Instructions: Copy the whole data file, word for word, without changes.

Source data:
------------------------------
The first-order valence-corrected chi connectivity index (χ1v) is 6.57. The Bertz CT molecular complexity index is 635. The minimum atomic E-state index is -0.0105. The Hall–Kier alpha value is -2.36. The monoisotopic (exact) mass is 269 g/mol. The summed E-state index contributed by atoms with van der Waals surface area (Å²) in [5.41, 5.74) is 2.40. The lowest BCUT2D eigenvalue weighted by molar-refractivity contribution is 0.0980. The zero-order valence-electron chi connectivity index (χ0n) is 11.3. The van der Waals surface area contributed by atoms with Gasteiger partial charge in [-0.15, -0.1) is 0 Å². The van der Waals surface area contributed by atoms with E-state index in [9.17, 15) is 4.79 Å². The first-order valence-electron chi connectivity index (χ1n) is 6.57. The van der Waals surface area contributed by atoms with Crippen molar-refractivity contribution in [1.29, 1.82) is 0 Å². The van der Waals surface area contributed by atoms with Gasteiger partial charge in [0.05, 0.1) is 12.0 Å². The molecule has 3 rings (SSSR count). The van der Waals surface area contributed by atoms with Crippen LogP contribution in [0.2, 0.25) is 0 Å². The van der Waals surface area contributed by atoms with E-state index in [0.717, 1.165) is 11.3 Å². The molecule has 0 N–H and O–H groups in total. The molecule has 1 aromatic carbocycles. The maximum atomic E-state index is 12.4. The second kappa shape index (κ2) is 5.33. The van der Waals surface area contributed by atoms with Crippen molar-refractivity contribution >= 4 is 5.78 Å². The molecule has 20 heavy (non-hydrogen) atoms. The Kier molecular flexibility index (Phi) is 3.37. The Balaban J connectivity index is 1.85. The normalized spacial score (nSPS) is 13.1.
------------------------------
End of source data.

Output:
The first-order valence-corrected chi connectivity index (χ1v) is 6.57. The Bertz CT molecular complexity index is 635. The minimum atomic E-state index is -0.0105. The Hall–Kier alpha value is -2.36. The monoisotopic (exact) mass is 269 g/mol. The summed E-state index contributed by atoms with van der Waals surface area (Å²) in [5.41, 5.74) is 2.40. The lowest BCUT2D eigenvalue weighted by molar-refractivity contribution is 0.0980. The zero-order valence-electron chi connectivity index (χ0n) is 11.3. The van der Waals surface area contributed by atoms with Gasteiger partial charge in [-0.15, -0.1) is 0 Å². The van der Waals surface area contributed by atoms with E-state index in [9.17, 15) is 4.79 Å². The first-order valence-electron chi connectivity index (χ1n) is 6.57. The van der Waals surface area contributed by atoms with Crippen molar-refractivity contribution in [1.29, 1.82) is 0 Å². The van der Waals surface area contributed by atoms with Gasteiger partial charge in [0.05, 0.1) is 12.0 Å². The molecule has 3 rings (SSSR count). The van der Waals surface area contributed by atoms with Crippen LogP contribution in [0.2, 0.25) is 0 Å². The van der Waals surface area contributed by atoms with E-state index in [0.717, 1.165) is 11.3 Å². The molecule has 0 N–H and O–H groups in total. The molecule has 1 aromatic carbocycles. The maximum atomic E-state index is 12.4. The second kappa shape index (κ2) is 5.33. The van der Waals surface area contributed by atoms with Crippen molar-refractivity contribution >= 4 is 5.78 Å². The molecule has 20 heavy (non-hydrogen) atoms. The Kier molecular flexibility index (Phi) is 3.37. The Balaban J connectivity index is 1.85. The normalized spacial score (nSPS) is 13.1.